Gov. Blagojevich signs law extending
'Good Samaritan' protection to people trained in first aid by
National Safety Council
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Law protects those who help
seriously injured from being sued
SPRINGFIELD -- Governor Rod R. Blagojevich signed
a new law Thursday to protect those who attempt to help injured
people from lawsuits. Last June, the Governor signed a law
protecting "Good Samaritans" trained in first aid by the American
Red Cross or the American Heart Association from being sued for
helping someone who is seriously injured. The law he signed Thursday
extends that same protection to people who received such training
from the National Safety Council.
"Every second counts when someone is seriously injured. Quick
thinking by Good Samaritans can prevent some injuries from becoming
more serious or even save lives," said Gov. Blagojevich. "I'm happy
to sign a law that encourages even more trained Good Samaritans to
come forward by relieving concerns that they could face lawsuits if
they help those who need it."
Sponsored by State Senator John J. Cullerton (D-Chicago) and
State Representative John A. Fritchey (D-Chicago),
Senate Bill 1195 provides that any person who is currently
certified in first aid by the American Red Cross, the American Heart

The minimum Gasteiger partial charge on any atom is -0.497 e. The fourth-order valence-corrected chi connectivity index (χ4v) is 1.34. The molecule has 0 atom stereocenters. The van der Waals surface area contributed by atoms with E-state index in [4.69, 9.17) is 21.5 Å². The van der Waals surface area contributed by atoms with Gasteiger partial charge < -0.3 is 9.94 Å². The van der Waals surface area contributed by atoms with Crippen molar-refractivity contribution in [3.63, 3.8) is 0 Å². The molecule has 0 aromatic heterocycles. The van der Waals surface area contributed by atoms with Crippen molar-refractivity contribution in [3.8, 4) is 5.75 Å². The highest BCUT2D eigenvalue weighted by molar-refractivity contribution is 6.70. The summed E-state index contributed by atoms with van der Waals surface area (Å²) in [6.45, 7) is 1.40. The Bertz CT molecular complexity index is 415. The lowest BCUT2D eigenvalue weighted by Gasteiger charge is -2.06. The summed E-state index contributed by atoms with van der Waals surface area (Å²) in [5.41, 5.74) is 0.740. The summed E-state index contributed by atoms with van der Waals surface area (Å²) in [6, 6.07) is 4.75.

Association or the National Safety Council, and acts in good faith
to administer free first aid, is protected from being sued by the
people they are trying to help. The new provision is effective
immediately. The original law went into effect July 1, 2006.
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"With its headquarters in Illinois, the National Safety Council
is a great provider of safety training programs, and I'm glad that
people who received first-aid training through the Council will now
be protected under this law," said Sen. Cullerton.
"Fear of litigation should not prevent a certified first-aid
provider from administering care, especially in situations where
their help can mean the critical difference between life and death,"
said Rep. Fritchey.
The law includes an exception for willful and wanton misconduct
on the part of the "Good Samaritan" in providing the emergency care.
copied from file received from the
Illinois Office of Communication and Information)